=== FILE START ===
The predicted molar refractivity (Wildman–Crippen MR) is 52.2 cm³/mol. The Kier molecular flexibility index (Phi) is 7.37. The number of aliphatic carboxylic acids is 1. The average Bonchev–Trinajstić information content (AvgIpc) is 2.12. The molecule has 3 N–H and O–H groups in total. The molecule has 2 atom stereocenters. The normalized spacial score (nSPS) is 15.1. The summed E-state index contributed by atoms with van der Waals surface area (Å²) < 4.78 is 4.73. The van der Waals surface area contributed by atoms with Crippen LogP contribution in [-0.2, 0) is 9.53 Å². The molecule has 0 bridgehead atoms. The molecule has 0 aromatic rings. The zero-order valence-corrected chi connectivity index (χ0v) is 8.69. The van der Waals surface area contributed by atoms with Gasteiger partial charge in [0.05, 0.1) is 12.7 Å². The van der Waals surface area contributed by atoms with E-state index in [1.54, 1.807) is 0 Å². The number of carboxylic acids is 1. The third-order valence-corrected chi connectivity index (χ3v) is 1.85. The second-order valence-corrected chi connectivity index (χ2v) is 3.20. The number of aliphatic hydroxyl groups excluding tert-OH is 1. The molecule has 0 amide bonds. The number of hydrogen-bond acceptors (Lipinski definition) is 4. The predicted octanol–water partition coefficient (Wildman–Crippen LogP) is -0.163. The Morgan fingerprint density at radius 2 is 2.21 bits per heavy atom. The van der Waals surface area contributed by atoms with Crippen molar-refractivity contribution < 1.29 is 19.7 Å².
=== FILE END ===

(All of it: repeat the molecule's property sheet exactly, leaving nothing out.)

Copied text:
The predicted molar refractivity (Wildman–Crippen MR) is 52.2 cm³/mol. The Kier molecular flexibility index (Phi) is 7.37. The number of aliphatic carboxylic acids is 1. The average Bonchev–Trinajstić information content (AvgIpc) is 2.12. The molecule has 3 N–H and O–H groups in total. The molecule has 2 atom stereocenters. The normalized spacial score (nSPS) is 15.1. The summed E-state index contributed by atoms with van der Waals surface area (Å²) < 4.78 is 4.73. The van der Waals surface area contributed by atoms with Crippen LogP contribution in [-0.2, 0) is 9.53 Å². The molecule has 0 bridgehead atoms. The molecule has 0 aromatic rings. The zero-order valence-corrected chi connectivity index (χ0v) is 8.69. The van der Waals surface area contributed by atoms with Gasteiger partial charge in [0.05, 0.1) is 12.7 Å². The van der Waals surface area contributed by atoms with E-state index in [1.54, 1.807) is 0 Å². The number of carboxylic acids is 1. The third-order valence-corrected chi connectivity index (χ3v) is 1.85. The second-order valence-corrected chi connectivity index (χ2v) is 3.20. The number of aliphatic hydroxyl groups excluding tert-OH is 1. The molecule has 0 amide bonds. The number of hydrogen-bond acceptors (Lipinski definition) is 4. The predicted octanol–water partition coefficient (Wildman–Crippen LogP) is -0.163. The Morgan fingerprint density at radius 2 is 2.21 bits per heavy atom. The van der Waals surface area contributed by atoms with Crippen molar-refractivity contribution < 1.29 is 19.7 Å².